The Railwayman

As Oscar season continues and nominations are posted, The Railway Man staring Colin Firth in the lead role of Eric Lomax, a British soldier captured and held as a prisoner of war by the Japanese after the surrender of troops in Singapore, fails to register a nomination.
It was not deemed to have reached the necessary heights in any of the categories of acting, direction or technicality. However when it comes to delivering a message, it stands head and shoulders above all rest!
The story is one of redemption and forgiveness. Without wishing to run too much of a spoiler for the film, Lomax’s story is well known.
As a prisoner held in the work camps building the notorious Burma railway, he and his comrades are discovered to have built a radio. When caught, the small group are interrogated and in an incredibly brave gesture, Lomax confesses to being the builder, to save his comrades from torture. He is tortured ruthlessly about the radio and his answers are translated by one of the interrogators Nagase.
Lomax survives the war but is haunted by his memories. He clearly suffers from Post War Stress Disorder, but there was little recognition, treatment or support. Days are difficult and his nights filled by horrendous nightmares. Lomax’s intense loathing is saved for Nagase, his principle tormentor, and he dreams of revenge.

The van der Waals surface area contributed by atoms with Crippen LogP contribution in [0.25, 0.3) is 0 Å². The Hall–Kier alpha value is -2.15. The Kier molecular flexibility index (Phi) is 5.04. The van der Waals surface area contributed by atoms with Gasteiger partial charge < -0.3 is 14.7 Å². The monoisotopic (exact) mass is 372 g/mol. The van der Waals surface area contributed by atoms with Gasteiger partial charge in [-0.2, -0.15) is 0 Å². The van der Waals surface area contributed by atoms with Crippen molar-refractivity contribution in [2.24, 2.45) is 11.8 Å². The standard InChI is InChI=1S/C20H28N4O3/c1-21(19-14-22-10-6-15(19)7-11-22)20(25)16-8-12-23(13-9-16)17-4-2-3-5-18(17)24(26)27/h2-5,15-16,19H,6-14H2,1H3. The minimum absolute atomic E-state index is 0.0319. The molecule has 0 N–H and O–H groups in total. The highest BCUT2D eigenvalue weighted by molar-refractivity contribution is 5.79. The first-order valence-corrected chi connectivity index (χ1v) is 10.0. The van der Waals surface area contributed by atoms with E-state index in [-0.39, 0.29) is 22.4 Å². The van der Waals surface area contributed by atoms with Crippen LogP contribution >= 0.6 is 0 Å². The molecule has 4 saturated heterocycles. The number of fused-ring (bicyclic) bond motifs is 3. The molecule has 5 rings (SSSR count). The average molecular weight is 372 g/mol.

Fifty years later having been given a cutting of a Thai newspaper, he discovers that Nagase is still alive, returning to the camp to lead tourist groups in a “pilgrimage” each year. Lomax goes to Thailand to trace Nagase and gain his revenge.
They meet and when Nagase recognises Lomax, he fears the worst…. And it is here that the story turns from the anticipated outcome to one of Human redemption. Lomax confronts Nagase threatening to kill him, but gradually recognises that Nagase has also suffered. He realises that war and the predicament, forces men do unspeakable things to each other.
Nagase apologises and in Lomax’s second courageous gesture, he forgives his tormentor. Once reconciled, the two men became close friends. Nagase continued to go on his pilgrimages and Lomax returned home to his beloved wife and a happier life.
If there was an Oscar for best life affirming story – it would be a guaranteed winner.
Graham Duff